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Items 1 to 10 of about 105
1. Zhou W, Smalheiser NR, Yu C: A tutorial on information retrieval: basic terms and concepts. J Biomed Discov Collab; 2006;1:2
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  • [Source] The source of this record is MEDLINE®, a database of the U.S. National Library of Medicine.
  • [Title] A tutorial on information retrieval: basic terms and concepts.
  • This informal tutorial is intended for investigators and students who would like to understand the workings of information retrieval systems, including the most frequently used search engines: PubMed and Google.
  • Having a basic knowledge of the terms and concepts of information retrieval should improve the efficiency and productivity of searches.
  • As well, this knowledge is needed in order to follow current research efforts in biomedical information retrieval and text mining that are developing new systems not only for finding documents on a given topic, but extracting and integrating knowledge across documents.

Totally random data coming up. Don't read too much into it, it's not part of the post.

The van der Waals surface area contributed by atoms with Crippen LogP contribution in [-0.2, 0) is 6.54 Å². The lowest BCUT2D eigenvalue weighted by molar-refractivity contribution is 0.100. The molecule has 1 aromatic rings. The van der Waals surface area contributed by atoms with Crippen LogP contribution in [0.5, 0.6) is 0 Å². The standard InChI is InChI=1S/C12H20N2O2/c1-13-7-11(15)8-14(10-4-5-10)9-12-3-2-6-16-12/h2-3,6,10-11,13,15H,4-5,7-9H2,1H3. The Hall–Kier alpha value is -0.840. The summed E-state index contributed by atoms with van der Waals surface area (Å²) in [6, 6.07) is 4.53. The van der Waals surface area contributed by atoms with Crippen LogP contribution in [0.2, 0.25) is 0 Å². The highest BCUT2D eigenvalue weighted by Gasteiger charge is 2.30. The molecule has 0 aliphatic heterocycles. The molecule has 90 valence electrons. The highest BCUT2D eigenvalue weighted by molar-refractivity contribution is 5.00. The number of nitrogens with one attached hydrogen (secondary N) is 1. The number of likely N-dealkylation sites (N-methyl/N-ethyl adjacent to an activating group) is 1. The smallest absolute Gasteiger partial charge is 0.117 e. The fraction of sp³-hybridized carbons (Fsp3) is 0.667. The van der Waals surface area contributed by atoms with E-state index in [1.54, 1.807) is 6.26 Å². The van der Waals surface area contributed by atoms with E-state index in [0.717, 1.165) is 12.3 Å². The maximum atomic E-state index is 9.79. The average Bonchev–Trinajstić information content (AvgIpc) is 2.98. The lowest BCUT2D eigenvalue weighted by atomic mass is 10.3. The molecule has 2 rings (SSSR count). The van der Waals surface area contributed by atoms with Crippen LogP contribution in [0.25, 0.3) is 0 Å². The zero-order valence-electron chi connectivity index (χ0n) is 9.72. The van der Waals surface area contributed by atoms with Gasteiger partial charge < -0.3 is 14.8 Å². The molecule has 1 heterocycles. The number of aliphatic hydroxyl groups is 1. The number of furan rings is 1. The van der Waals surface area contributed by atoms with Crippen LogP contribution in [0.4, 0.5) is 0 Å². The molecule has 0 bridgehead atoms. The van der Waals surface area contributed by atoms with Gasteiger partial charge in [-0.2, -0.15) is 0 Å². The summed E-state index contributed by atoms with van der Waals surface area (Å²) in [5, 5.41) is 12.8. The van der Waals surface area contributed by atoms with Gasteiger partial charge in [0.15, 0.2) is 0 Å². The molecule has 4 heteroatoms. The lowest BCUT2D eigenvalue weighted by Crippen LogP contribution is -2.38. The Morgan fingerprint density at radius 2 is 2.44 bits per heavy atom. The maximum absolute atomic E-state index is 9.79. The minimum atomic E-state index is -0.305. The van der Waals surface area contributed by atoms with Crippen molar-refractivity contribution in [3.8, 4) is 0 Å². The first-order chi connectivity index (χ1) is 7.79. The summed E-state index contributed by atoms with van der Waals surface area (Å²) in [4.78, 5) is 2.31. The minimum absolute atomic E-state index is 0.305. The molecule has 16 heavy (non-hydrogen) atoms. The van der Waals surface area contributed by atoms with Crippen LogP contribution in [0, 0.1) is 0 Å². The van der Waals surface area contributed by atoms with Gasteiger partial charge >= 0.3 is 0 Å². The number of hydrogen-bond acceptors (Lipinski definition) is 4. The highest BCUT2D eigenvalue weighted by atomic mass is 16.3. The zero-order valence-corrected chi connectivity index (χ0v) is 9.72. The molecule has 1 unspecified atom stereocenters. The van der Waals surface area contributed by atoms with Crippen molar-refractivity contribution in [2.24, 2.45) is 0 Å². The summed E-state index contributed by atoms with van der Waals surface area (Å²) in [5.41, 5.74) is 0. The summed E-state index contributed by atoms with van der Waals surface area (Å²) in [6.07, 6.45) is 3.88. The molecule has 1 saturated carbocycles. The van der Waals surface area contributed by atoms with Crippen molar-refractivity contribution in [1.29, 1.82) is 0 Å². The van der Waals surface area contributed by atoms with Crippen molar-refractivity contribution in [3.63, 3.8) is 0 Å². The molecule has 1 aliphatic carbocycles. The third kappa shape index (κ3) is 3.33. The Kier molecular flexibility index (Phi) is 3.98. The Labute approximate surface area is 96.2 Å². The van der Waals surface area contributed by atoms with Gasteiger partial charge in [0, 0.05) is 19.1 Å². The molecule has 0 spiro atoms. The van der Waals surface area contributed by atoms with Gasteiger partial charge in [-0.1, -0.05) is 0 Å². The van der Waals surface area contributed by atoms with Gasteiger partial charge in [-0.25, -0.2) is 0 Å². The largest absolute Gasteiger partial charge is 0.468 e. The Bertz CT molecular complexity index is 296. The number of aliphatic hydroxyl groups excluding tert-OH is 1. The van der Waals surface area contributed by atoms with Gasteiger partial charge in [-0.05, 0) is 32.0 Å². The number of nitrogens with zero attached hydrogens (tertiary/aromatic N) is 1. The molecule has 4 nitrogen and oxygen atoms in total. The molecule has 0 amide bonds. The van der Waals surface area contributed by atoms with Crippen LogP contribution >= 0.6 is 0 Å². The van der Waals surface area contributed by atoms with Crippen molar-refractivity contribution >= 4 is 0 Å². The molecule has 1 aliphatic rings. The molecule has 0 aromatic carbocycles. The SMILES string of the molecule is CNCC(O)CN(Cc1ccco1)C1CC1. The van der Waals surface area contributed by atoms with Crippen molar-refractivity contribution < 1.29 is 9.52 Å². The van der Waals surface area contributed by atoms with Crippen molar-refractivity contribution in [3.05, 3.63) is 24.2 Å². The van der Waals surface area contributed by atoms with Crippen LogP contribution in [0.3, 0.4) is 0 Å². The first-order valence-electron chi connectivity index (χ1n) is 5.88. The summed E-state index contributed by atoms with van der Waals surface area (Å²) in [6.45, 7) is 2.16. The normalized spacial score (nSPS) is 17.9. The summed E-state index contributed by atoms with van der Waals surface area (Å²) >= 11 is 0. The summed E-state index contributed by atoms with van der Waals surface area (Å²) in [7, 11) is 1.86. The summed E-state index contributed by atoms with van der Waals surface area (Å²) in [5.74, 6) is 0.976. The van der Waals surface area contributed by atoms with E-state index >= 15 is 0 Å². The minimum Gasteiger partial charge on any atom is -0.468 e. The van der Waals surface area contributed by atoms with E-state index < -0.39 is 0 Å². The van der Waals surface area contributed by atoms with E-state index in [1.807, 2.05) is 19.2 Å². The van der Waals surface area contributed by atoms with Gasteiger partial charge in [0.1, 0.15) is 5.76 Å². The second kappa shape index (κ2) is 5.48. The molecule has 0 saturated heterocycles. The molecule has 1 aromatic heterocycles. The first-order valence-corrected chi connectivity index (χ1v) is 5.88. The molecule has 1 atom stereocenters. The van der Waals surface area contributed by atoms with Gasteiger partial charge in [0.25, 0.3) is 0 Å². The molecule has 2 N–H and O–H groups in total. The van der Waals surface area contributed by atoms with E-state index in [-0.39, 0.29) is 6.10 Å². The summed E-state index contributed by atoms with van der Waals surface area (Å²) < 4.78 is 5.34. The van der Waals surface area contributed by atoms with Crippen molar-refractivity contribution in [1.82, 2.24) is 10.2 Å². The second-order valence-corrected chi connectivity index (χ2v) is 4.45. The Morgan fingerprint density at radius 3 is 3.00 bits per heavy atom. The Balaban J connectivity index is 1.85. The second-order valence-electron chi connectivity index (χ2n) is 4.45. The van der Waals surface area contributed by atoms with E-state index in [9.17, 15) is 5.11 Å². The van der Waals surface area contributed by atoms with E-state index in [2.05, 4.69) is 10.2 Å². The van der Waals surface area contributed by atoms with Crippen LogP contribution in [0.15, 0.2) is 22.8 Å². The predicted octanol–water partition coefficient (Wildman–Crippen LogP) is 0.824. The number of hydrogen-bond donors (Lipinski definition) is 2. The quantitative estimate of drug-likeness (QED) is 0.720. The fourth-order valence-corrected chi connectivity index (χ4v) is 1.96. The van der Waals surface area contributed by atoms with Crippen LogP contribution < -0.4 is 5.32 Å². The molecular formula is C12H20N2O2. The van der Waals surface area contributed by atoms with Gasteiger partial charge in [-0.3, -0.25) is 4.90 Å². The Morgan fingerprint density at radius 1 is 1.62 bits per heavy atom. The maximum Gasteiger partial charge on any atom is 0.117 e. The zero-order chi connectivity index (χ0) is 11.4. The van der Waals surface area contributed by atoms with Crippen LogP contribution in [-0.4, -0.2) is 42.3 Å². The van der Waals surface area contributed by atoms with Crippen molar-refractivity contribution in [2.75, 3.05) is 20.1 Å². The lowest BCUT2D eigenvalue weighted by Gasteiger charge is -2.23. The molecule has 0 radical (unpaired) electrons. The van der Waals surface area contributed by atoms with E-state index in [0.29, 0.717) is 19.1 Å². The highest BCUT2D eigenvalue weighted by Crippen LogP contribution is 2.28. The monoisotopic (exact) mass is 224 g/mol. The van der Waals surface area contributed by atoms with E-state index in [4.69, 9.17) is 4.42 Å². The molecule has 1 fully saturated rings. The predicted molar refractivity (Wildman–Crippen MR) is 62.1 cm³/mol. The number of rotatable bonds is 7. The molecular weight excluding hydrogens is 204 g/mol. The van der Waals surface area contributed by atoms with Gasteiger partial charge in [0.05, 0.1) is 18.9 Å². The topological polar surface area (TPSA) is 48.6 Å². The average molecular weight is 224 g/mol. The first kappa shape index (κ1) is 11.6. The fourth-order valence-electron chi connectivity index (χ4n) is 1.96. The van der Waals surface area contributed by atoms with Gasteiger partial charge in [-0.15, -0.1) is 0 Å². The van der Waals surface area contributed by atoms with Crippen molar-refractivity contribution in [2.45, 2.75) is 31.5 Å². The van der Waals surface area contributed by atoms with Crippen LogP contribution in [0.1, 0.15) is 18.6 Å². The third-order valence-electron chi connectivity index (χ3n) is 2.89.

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  • (PMID = 16722601.001).
  • [ISSN] 1747-5333
  • [Journal-full-title] Journal of biomedical discovery and collaboration
  • [ISO-abbreviation] J Biomed Discov Collab
  • [Language] eng
  • [Publication-type] Journal Article
  • [Publication-country] England
  • [Other-IDs] NLM/ PMC1459215
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2. Landis CA, Collins BJ, Cribbs LL, Sukhatme VP, Bergmann BM, Rechtschaffen A, Smalheiser NR: Expression of Egr-1 in the brain of sleep deprived rats. Brain Res Mol Brain Res; 1993 Mar;17(3-4):300-6
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  • [Title] Expression of Egr-1 in the brain of sleep deprived rats.
  • In previous research, rats subjected to prolonged sleep deprivation have shown disturbances of thermoregulation, hormonal and metabolic changes in apparent response to the thermoregulatory problems, lesions on the tail and paws, and eventual death.